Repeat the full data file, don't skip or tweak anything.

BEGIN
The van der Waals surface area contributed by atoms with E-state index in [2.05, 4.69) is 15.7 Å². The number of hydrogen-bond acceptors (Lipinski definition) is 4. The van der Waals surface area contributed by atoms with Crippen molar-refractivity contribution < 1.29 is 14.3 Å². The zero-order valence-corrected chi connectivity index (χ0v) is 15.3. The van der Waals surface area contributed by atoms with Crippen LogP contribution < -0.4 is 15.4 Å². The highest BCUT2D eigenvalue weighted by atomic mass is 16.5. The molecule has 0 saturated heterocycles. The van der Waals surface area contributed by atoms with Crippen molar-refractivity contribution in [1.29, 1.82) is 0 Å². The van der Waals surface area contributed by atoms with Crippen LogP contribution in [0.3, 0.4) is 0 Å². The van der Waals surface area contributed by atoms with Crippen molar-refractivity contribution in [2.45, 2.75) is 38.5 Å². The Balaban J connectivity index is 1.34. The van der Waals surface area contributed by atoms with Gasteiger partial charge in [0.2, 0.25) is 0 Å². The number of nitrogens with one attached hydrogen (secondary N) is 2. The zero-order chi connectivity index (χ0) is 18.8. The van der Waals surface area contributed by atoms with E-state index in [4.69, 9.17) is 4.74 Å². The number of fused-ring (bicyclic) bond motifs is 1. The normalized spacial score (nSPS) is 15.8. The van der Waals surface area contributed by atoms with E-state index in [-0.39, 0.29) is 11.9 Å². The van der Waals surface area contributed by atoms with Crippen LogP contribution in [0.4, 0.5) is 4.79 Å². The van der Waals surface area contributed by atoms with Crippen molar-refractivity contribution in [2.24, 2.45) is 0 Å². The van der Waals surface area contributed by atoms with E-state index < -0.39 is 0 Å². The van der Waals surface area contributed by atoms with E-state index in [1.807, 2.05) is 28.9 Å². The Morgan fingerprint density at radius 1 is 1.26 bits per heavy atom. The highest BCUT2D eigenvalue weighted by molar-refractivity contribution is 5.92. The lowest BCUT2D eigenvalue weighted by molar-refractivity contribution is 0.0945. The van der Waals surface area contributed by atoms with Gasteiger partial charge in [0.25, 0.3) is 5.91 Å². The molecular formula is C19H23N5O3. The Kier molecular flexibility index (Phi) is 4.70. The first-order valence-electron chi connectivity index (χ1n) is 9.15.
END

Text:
The van der Waals surface area contributed by atoms with E-state index in [2.05, 4.69) is 15.7 Å². The number of hydrogen-bond acceptors (Lipinski definition) is 4. The van der Waals surface area contributed by atoms with Crippen molar-refractivity contribution < 1.29 is 14.3 Å². The zero-order valence-corrected chi connectivity index (χ0v) is 15.3. The van der Waals surface area contributed by atoms with Crippen LogP contribution < -0.4 is 15.4 Å². The highest BCUT2D eigenvalue weighted by atomic mass is 16.5. The molecule has 0 saturated heterocycles. The van der Waals surface area contributed by atoms with Crippen molar-refractivity contribution in [1.29, 1.82) is 0 Å². The van der Waals surface area contributed by atoms with Crippen LogP contribution in [0.3, 0.4) is 0 Å². The van der Waals surface area contributed by atoms with Crippen molar-refractivity contribution in [2.45, 2.75) is 38.5 Å². The Balaban J connectivity index is 1.34. The van der Waals surface area contributed by atoms with Gasteiger partial charge in [0.2, 0.25) is 0 Å². The number of nitrogens with one attached hydrogen (secondary N) is 2. The zero-order chi connectivity index (χ0) is 18.8. The van der Waals surface area contributed by atoms with E-state index in [4.69, 9.17) is 4.74 Å². The number of fused-ring (bicyclic) bond motifs is 1. The normalized spacial score (nSPS) is 15.8. The van der Waals surface area contributed by atoms with E-state index in [-0.39, 0.29) is 11.9 Å². The van der Waals surface area contributed by atoms with Crippen LogP contribution in [0.4, 0.5) is 4.79 Å². The van der Waals surface area contributed by atoms with Crippen molar-refractivity contribution in [2.24, 2.45) is 0 Å². The van der Waals surface area contributed by atoms with E-state index < -0.39 is 0 Å². The van der Waals surface area contributed by atoms with E-state index in [1.807, 2.05) is 28.9 Å². The Morgan fingerprint density at radius 1 is 1.26 bits per heavy atom. The highest BCUT2D eigenvalue weighted by molar-refractivity contribution is 5.92. The lowest BCUT2D eigenvalue weighted by molar-refractivity contribution is 0.0945. The van der Waals surface area contributed by atoms with Gasteiger partial charge in [0.25, 0.3) is 5.91 Å². The molecular formula is C19H23N5O3. The Kier molecular flexibility index (Phi) is 4.70. The first-order valence-electron chi connectivity index (χ1n) is 9.15.